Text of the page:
CSE faculty receive national and international recognition for contributions to their fields and society.
Was there something in the San Diego water a decade or more ago? Because not one, not two but five- that’s five- Test of Time awards have been bestowed on CSE professors from the security and cryptography group in the last year for their research that has left a lasting impact
in their fields.
In order of receipt:
The high-performance yet low-power processors running billions of today’s laptops and mobile devices come thanks to research by computer scientists at CSE and HP Labs.
Their work, which began nearly two decades ago, has influenced the design of many modern processors such as ARM’s big.Little, Qualcomm’s Snapdragon, Intel’s Alder Lake and Apple’s flagship Apple M1, including the recently announced M1Pro and M1 Max.
Now, the paper that led to a novel processor architecture that would provide significant energy benefits has been recognized for its lasting impact with a MICRO Test of Time Award. The paper’s lead author was alumnus Rakesh Kumar, who was being mentored by CSE Professor Dean Tullsen at the time.
In 2008, multicore processors, in which two or more processing units are embedded into an integrated circuit, were exploding in popularity. However, multicores spawned their own unique programming challenges.
CSE Professor Yuanyuan (YY) Zhou realized the enormous task in front of researchers: writing software to take advantage of those multiple CPUs could have a lot of bugs.
Zhou has now been honored with an Architectural Support for Programming Languages and Operating Systems (ASPLOS) 2022 most influential paper for her 2008 study: Learning from mistakes: a comprehensive study on real world concurrency bug characteristics.
CSE Professors Ranjit Jhala and Tajana Šimunić Rosing have been elected as fellows of the Association for Computing Machinery (ACM). They are among the 71 new fellows honored by the ACM, the world’s largest educational and scientific computing society.
The ACM Fellows program recognizes the top 1% of ACM Members for their outstanding accomplishments in computing and information technology and/or outstanding service to ACM and the larger computing community. Jhala was recognized for contributions to software verification and Rosing for contributions to power, thermal and reliability management.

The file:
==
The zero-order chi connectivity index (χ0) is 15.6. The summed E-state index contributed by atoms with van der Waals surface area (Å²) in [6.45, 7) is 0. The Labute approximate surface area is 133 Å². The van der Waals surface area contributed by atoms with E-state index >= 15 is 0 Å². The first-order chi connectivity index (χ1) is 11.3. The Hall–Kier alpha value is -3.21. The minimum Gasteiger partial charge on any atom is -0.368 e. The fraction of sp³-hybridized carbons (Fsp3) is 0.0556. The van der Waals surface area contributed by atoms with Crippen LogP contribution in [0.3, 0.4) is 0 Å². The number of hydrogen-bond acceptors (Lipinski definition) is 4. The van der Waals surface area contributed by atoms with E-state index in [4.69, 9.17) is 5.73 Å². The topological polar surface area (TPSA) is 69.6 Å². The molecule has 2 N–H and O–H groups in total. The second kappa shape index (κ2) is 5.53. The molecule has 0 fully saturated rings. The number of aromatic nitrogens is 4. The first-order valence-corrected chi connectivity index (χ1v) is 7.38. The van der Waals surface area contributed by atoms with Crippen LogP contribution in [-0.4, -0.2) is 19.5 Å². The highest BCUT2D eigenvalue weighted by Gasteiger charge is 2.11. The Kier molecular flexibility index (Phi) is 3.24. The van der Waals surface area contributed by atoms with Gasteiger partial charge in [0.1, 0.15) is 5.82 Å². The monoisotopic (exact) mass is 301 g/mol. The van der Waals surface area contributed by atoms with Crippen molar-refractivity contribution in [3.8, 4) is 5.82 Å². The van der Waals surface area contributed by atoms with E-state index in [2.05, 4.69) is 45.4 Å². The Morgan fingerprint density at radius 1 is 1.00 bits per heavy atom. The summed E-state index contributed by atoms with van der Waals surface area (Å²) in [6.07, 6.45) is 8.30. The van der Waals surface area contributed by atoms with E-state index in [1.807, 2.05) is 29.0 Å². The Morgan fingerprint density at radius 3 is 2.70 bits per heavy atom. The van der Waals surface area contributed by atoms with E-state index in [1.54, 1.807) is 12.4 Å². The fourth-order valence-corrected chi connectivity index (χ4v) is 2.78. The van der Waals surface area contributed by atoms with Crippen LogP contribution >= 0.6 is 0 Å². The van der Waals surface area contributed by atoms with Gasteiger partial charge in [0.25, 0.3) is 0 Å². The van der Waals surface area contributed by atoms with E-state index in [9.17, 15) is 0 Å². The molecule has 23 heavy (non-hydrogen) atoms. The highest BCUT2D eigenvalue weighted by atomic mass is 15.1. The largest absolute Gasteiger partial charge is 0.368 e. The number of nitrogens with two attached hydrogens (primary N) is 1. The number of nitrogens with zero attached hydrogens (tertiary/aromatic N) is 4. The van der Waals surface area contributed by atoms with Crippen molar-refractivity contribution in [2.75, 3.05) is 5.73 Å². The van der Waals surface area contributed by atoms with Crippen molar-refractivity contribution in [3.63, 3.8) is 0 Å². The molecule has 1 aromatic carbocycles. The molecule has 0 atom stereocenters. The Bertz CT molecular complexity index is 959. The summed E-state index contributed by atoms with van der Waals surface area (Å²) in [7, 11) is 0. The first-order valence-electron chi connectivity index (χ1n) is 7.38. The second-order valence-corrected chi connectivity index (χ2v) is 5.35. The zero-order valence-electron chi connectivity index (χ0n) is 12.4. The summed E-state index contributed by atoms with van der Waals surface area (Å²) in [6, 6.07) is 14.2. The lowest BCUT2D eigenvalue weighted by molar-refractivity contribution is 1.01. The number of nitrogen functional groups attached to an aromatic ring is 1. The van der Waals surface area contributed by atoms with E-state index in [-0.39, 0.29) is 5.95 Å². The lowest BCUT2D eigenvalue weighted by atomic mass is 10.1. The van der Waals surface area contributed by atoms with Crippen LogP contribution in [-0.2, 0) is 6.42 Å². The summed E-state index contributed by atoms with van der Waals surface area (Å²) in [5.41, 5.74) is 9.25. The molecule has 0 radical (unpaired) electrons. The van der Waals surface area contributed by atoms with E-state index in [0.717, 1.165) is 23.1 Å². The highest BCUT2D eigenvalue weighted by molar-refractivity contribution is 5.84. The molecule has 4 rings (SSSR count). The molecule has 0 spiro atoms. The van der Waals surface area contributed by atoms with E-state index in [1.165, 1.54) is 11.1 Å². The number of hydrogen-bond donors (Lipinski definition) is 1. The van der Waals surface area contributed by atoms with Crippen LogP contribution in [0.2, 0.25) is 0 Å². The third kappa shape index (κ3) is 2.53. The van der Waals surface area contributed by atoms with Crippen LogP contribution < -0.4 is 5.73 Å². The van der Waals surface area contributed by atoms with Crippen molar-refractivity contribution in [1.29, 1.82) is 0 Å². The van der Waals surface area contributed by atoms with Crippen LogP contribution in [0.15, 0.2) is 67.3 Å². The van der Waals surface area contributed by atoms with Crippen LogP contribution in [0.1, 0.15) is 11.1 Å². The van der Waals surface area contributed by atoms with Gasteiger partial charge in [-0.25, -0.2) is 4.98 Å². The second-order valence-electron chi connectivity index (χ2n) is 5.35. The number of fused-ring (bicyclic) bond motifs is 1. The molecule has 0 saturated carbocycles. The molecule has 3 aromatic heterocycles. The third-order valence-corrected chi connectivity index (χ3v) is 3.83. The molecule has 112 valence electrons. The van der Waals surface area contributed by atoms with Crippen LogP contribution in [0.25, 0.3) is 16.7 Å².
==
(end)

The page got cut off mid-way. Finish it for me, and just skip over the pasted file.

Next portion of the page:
Associate Professor Shachar Lovett has received a Simons Foundation Investigator award, which supports outstanding theoretical scientists in math, physics, astrophysics and computer science. Lovett will receive $100,000 per year over the next five years.
Assistant Professor Deian Stefan has been honored with an Alfred P. Sloan Research Fellowship. Stefan will receive $75,000 during the two-year fellowship to advance his work on browser security.
Stefan is the third CSE professor to receive a Sloan award in recent years. Nadia Polikarpova was selected in 2020 and Daniel Kane was a recipient in 2017. The fellowship supports young scientists pursuing fundamental research with great potential to impact their fields.
Three CSE faculty were among those recognized this year with the National Science Foundation’s Faculty Early Career Development (CAREER) award. Assistant professors Taylor Berg-Kirkpatrick, Ndapa Nakashole and Rose Yu were each honored for exemplifying excellence in their teaching and research.
CSE Teaching Professor Christine Alvarado was highlighted by the National Center for Women & Information Technology (NCWIT) for winning its inaugural Joanne McGrath Cohoon Service Award.
The award, sponsored by AT&T, honors distinguished educators and staff who have effectively challenged and changed the systems that shape the experiences of women undergraduates in postsecondary computing programs.